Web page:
The idea that we can educate poverty away has been a popular one with policymakers and politicians for years now. Here's just one example, from Janet Yellen, former Fed Chair and, possibly, future Treasury Secretary, back in 2017:Yellen spoke to a conference on community development today, where she says that providing children with the opportunity to learn important skills earlier is essential to ending this generational cycle of poverty.
“This research underscores the value of starting young to develop basic work habits and skills,” she said. “These habits and skills help prepare people for work, help them enter the labor market sooner, meet with more success over time and be in a position to develop the more specialized skills and obtain the academic credentials that are strongly correlated with higher and steadier earnings.”
You can find this kind of idea echoed at the international level or when plugging particular edu-programs-- education ends the "cycle of poverty" or "lifts the economy."
Now, I am not an economists (though there are so many economists that pretend to be education experts that it would serve them right if I got in their lane), so I may be missing something here. Feel free to sort me out in the comments.
But it seems to me that two things are being conflated here. One is that education can help an individual escape poverty. That one makes sense-- Pat gets an education and can quit that job at the widget factory assembly line and get a better one designing widgets or VP of widget marketing.
But the second idea--that education can end poverty as a whole--seems more problematic. Pat leaves the widget assembly line job, which pays minimum wage with no benefits and only provides 29 weeks of work per year. When Pat had the job, Pat was among the working poor. But when Pat leaves the job, the poverty-creating job, is still there and will be filled by someone else, who will still be a member of the working poor. So Pat's life improves, but the total poverty that exists remains the same.
I am stumped on how the education-ending-poverty thing works. If everyone in the country has a masters degree, does McDonalds start paying its burger flippers $20/hour? Would Walmart suddenly start paying big money and benefits because every single stocker has a degree? Will companies that used to hire 10 people with masters degree now hire 20 just because they're so plentiful, so that the available jobs for highly educated people will grow?
None of that seems likely. Businesses are not replacing humans with computers because they just can't find humans who are well-educated enough. Businesses did not outsource jobs to other countries because the people there are so much better-educated. And businesses, as we have seen demonstrated with stimulus funding, companies don't hire more people just because they have some spare money lying around. Businesses outsource and cybersource because it saves them money. The level of education for the people they're avoiding paying doesn't change that.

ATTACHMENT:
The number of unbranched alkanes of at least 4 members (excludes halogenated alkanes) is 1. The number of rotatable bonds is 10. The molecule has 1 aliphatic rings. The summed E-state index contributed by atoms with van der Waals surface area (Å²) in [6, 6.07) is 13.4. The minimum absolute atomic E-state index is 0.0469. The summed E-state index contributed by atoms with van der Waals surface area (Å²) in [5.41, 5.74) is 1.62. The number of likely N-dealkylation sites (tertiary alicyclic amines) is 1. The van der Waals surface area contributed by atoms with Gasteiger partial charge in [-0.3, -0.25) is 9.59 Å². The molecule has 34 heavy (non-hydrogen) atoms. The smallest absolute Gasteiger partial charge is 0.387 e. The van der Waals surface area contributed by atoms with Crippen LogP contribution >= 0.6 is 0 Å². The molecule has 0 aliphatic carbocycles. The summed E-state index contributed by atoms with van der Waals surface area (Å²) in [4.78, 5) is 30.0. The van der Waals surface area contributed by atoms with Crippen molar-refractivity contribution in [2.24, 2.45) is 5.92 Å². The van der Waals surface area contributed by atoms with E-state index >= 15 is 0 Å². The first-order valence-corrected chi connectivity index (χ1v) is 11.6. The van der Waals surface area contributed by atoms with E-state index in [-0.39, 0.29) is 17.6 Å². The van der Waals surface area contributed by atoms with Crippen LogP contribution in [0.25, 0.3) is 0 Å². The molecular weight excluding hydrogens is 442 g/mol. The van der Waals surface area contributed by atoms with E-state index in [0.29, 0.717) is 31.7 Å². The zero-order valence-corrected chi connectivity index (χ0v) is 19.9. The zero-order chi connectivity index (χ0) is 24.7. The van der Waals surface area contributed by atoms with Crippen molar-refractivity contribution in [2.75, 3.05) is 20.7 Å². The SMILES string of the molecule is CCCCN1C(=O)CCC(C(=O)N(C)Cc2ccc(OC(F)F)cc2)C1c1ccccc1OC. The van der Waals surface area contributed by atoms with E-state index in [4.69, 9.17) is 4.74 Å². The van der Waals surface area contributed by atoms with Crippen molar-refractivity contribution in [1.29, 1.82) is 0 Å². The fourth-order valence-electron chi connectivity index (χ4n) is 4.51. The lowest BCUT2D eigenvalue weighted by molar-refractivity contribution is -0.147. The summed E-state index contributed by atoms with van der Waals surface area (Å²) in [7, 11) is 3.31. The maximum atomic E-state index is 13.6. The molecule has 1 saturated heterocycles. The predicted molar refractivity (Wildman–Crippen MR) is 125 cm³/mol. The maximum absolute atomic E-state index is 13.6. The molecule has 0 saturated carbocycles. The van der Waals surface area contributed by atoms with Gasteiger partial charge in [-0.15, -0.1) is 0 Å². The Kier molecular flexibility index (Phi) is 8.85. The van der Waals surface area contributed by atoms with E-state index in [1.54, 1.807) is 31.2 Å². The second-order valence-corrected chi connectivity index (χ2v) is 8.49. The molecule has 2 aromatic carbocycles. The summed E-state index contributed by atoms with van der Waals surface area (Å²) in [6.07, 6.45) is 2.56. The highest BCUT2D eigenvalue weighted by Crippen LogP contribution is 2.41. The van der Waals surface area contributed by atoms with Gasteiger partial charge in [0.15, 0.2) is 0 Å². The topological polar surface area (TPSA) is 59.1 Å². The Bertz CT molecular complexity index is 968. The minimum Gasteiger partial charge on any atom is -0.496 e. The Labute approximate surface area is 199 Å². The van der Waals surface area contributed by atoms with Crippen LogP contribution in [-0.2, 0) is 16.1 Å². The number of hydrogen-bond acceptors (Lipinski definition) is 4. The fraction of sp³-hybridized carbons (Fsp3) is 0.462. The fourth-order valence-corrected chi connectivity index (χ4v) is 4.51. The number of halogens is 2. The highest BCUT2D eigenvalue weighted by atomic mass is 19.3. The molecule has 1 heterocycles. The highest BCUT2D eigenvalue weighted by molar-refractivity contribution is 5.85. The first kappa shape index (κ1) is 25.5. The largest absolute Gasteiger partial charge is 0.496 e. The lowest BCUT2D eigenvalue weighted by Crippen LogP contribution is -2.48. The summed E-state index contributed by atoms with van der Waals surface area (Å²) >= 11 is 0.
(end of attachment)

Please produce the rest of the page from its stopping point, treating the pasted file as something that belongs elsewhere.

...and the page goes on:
Maybe the idea is that if everyone had more education, we'd suddenly be awash in entrepreneurs creating start-up businesses left and right. This seems... unlikely. Or maybe better-educated people would be more productive and that boost in productivity would lead to--oh, never mind...
(Okay, here's a differing view of that infamous chart, which is a long read and at the end, doesn't make things look much better for US workers).
My cynical non-economist view is this-- "education will fix poverty" is an excellent way to absolve all the other players. Politicians and policymakers don't have to address the problems of poverty because, hey, if the schools would just do their jobs, poverty would be fixed. Business leaders don't have to behave like responsible members of society instead of oligarchs because, somehow, it's not their fault that their business is built on the backs of underpaid, ill-used fellow citizens. It is yet another more subtle way to blame the poor for being poor, as if the Captains of Industry are looking down at the meat widgets saying, "Look, if you had more education, I'd pay you more to do that job."
Does all this mean we should not do our best to give every student the maximum educational tools so that they can lift themselves just as far and high as they can? Absolutely not--the gig is to give every student all the tools, all the knowledge, all the power that education can give a person. We should fight poverty, and arm students to fight it. But schools can't do it all themselves; lifting individuals out of the tar pit of poverty doesn't clean up the pit itself.
And when people start using "poverty" and "education" in the same declarative sentence, be clear on what they are talking about--helping individuals rise, or cleaning up fundamental injustices in society because society's leaders don't want to do the job. Escape poverty, or fight it? The first job may belong to schools, but the second belongs to everyone.